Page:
Oh, you still want more? Lucky you, pages 21 – 24 are full of interesting information from John Grace about Tony Anthony and movies he’s starred in, in the article titled “No Second Banana”.

And finally, pages 25 – 29 are dedicated to yet another Tim Paxton’s great piece about Indian cinema, this time about Indian westerns – and I am sure you won’t find articles like these anywhere else. And this is not the only Indian movies related article in this issue, but you have to wait a little.

OK, enough of westerns, I hear you, don’t worry! Jolyon Yates introduces us to Thai Kaiju (pages 30 – 33). What can I say? Monster movies? Bring them on, what else you want me to say? Although it will cause me another financial harm in a near future, but hey, no pain – no gain, right?

Pages 34 – 36 are dedicated to the interview with aforementioned Leena Kurishingal, followed by the one page interview (page 37) with Sifu DB3 and it took me some time (maybe I was a little braindead then) to actually find out we’re talking about David Barnes, the artist behind the covers of WCH I’ve been talking about in the beginning of this review. Some kind of short introduction would be indeed nice.

Another page, another interview, Gary Baxter interviews (pages 38 – 39) the filmmaker Darren Ward, a man behind movies Sudden Fury and A Day of Violence.

Pages 40 – 54 are dedicated to movie reviews. I like to read them, I like to re-read them. And you know, when you re-visit the issue like I am doing now, you can grin with me…yeah, I have this movie now, I’ve seen that one…oh, this one was sooo boring…etc., etc…. while the majority of folks you try to share your movie enthusiasm with would just stare at you with that WTF look on their faces…. True story!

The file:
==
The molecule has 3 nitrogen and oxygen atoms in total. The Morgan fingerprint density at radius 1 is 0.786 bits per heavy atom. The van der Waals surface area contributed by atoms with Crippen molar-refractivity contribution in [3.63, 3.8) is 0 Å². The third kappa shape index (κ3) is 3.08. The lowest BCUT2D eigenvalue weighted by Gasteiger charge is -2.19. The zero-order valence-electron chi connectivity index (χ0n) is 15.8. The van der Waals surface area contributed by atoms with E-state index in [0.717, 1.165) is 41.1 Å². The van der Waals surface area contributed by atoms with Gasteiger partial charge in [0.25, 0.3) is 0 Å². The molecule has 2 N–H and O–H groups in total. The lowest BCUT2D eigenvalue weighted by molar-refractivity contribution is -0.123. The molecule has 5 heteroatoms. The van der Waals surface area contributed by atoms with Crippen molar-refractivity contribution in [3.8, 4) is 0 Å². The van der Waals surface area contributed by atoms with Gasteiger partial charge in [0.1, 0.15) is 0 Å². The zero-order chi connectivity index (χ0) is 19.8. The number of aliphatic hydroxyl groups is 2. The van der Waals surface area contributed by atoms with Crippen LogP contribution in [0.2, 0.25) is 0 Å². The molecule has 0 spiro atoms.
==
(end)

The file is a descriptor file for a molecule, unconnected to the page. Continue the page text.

Another batch of reviews occupy pages 55 – 57, these come from the pen of Danae Dunning and deal with more known classics (again, from the point of view of a little more seasoned movie lover, I can bet my today’s wage majority of people you would ask wouldn’t have a clue about them). But that’s OK, nothing wrong with it.

Roll the drums, Tim Paxton for the third time. Pages 58 – 64 contain the 3rd installment of his long running series about Indian horror cinema and I have to admit these are probably the most interesting articles I’ve ever read about movies. And it’s funny, you know, because I’m quite sure I will never watch a vast majority of them (due their inavailability for the most part), or because they are stinkers, but kudos to Tim for suffer through many of these for us and for the heaps of information he brings out in his articles. Absolutely amazing.

The Bookshelf on page 65 introduces us to two publications, this time it’s Muchas Gracias, Seňor Lobo (and I guess there is no need to mention it’s dedicated to the work of Paul Naschy) and the short info about the 2nd issue of Belgian movie zine called Cinemagfantastique (alas, in French).

66 – 68, these pages are dedicated to comics, and it’s through the long article of the legendary artist Stephen R. Bisette and a little review by Mike Howlett of the book Matt Baker: The Art of Glamour (edited by Jim Amash and Eric Nolen-Weathington).

And almost finished with the issue, pages 69 and 70 is the place for reviews of various little zines (courtesy of Dan Taylor) and the ad for Brian Harris’ Gimp series of books full of interesting movie reviews (and don’t worry, we’re gonna review those as well).

Last page – the ad for Masters of Taboo Cannibalism. Check the Amazon to see what it’s about!

And that’s it, folks. Weng’s Chop, issue #2, diggested for your reading pleasure. Now get that credit card and order one for yourself. Or, you already have? Good!

Get it on Amazon, as always!

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Rudolf Schütz

A father to two little perpetuum mobiles called kids, Rudolf is a main force behind The Rubber Axe webzine, a bookworm, musick lover and a movie fan - not to mention his virgin forays into the comics and board/card games.